Aug 5, 2019

What to do about 8chan, the net's atrocity megaphone

Illustration: Rebecca Zisser/Axios

The apparent posting of a racist manifesto by the suspect in the El Paso mass shooting has raised a new outcry over the role of 8chan, an anonymous chat site, in fomenting violent hate crimes.

  • 8chan was also the message board where the perpetrators of March's Christchurch mosque shootings and April's San Diego synagogue attack chose to post their manifestos.

Why it matters: The internet was built by true believers of free speech and has flourished by "assuming good intentions." But the combination of anonymous hate-mongering and abundant guns in the U.S. has weaponized the online world way beyond the level of shouting "fire" in a crowded theater.

Driving the news: Late Sunday, security provider Cloudflare announced it would stop providing service to 8chan.

  • "We reluctantly tolerate content that we find reprehensible, but we draw the line at platforms that have demonstrated they directly inspire tragic events and are lawless by design," Cloudflare CEO Matthew Prince wrote.
  • CloudFlare took the Daily Stormer offline in 2017, but Prince wrote at the time that he didn't want his company's position as a key cog in the network to turn it into an internet cop. Sunday he reiterated, "We continue to feel incredibly uncomfortable about playing the role of content arbiter and do not plan to exercise it often."
  • Cloudflare's move could render the site vulnerable to service-disrupting attacks, or — as Prince predicts — 8chan could find another provider with fewer scruples.
  • Tucows, which provides domain registry service to 8chan, has said it has "no immediate plans" to take action against the message board, per the New York Times.

Background:

  • 8chan was founded in 2013 by Fredrick Brennan as an alternative to 4chan, the site that first popularized the anonymous-posting format and sparked the emergence of the Anonymous hacktivist phenomenon.
  • When 4chan began cracking down on hate speech during the Gamergate controversy in 2014, 8chan promised an anything-goes zone.
  • Since 2015, it has been operated by Jim Watkins out of the Philippines. Brennan is no longer affiliated and for 6 months has been urging that it be shut down — a call he renewed after the El Paso massacre.

The other side: 8chan has said that it removes posts like the shooting manifestos within minutes.

  • Nonetheless, the site effectively serves as an initial point of distribution for such documents. It also provides perpetrators of violence with an audience that ghoulishly "gamifies" their acts and cheers their "high scores" of dead.

Yes, but: For every proponent of shutting 8chan down, there's another arguing that's futile since the board's users will keep hopping to new spaces.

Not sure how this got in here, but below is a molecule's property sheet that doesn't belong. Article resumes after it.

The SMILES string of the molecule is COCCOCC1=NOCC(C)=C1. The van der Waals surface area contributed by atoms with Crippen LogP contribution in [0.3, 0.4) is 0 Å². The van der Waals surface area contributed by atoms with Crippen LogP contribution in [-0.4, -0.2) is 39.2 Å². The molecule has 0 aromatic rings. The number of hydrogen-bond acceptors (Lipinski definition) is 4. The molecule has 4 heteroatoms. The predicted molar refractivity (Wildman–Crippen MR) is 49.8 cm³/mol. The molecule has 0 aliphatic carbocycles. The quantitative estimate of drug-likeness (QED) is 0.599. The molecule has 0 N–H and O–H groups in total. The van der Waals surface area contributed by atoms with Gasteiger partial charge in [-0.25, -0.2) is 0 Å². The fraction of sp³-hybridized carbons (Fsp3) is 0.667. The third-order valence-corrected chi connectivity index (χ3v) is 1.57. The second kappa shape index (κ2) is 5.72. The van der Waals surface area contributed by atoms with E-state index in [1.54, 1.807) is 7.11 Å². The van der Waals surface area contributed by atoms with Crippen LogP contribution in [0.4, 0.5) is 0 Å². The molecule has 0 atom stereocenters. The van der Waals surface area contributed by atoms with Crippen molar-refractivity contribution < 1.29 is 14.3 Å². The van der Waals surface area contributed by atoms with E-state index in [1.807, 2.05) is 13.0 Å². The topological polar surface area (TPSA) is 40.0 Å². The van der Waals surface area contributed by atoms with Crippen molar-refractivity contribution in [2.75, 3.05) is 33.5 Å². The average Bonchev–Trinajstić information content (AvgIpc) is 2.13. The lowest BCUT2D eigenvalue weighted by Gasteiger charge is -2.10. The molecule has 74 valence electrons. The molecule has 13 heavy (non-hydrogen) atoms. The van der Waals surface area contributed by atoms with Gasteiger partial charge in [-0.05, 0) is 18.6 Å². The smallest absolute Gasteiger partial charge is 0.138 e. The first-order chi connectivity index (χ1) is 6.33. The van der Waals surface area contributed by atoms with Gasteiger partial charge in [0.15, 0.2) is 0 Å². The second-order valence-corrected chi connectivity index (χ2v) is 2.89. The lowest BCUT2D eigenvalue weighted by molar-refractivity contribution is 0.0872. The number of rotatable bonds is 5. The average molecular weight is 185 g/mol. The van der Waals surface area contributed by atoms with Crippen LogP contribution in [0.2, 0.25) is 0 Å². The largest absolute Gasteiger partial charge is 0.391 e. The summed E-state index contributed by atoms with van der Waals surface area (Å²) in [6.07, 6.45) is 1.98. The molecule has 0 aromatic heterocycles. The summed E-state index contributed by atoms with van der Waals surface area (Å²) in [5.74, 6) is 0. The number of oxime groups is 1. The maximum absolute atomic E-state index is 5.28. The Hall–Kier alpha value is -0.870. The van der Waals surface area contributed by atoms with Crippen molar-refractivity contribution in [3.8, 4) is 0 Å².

Our thought bubble: That's bound to happen, as the origins of 8chan itself prove. Nonetheless, making hateful communications harder to find might have value in itself — and it's a strategy Western governments and businesses have had no difficulty enacting when the target was al-Qaeda or ISIS.

Go deeper

Homeland Security Committee calls on 8chan owner to testify after mass shootings

Photo: Mario Tama/Getty Images

The bipartisan leaders of the House Homeland Security Committee on Tuesday sent to a letter to Jim Watkins, owner and operator of the anonymous forum 8chan, asking him to testify about his efforts to "investigate and mitigate the proliferation of extremist content" on his website.

Why it matters: The letter notes that there have been at least three acts of white supremacist violence linked to 8chan this year, including the mass shooting in El Paso this weekend. On Monday, 8chan's network service operator Cloudflare called the website a "cesspool of hate" before shutting down its services. The founder of 8chan has also called for the site to be shut down, labeling it a "receptive audience for domestic terrorists" after the suspected El Paso terrorist posted an anti-immigrant manifesto on 8chan's message board hours before opening fire.

Cloudflare pulls 8chan support after El Paso shooting

A memorial outside Walmart, near the scene of a mass shooting in El Paso, Texas. Photo: Mario Tama/Getty Images)

Cloudflare CEO Matthew Prince announced Sunday the company was pulling support for 8chan at midnight Pacific time following the mass shootings in El Paso, Texas, and Dayton, Ohio, this weekend.

Context: Moments before the El Paso shooting on Saturday morning, an anti-immigrant screed encouraging others to spread the message apparently posted by the suspect appeared on 8chan, per the New York Times. Prince said in a blog post it appears the suspect was inspired by the online forum.

Go deeperArrowUpdated Aug 5, 2019

White House invites tech companies to discuss "violent extremism online"

Trump makes remarks in the Diplomatic Reception Room of the White House after the El Paso shooting.Photo: Alex Wong/Getty Images

The White House has asked unnamed "internet and technology companies" to attend a meeting with staff and senior administration officials on Friday about "violent extremism online," an administration spokesperson said Wednesday.

Why it matters: The invitation, which was first reported by Politico, comes in the wake of a mass shooting in El Paso, Texas, in which the suspected gunman allegedly posted an anti-immigrant manifesto on the online forum 8chan. The cybersecurity provider Cloudflare has stopped working with 8chan, which has been linked to mass shootings this year in El Paso, New Zealand and San Diego.

Go deeper: What to do about 8chan, the net's atrocity megaphone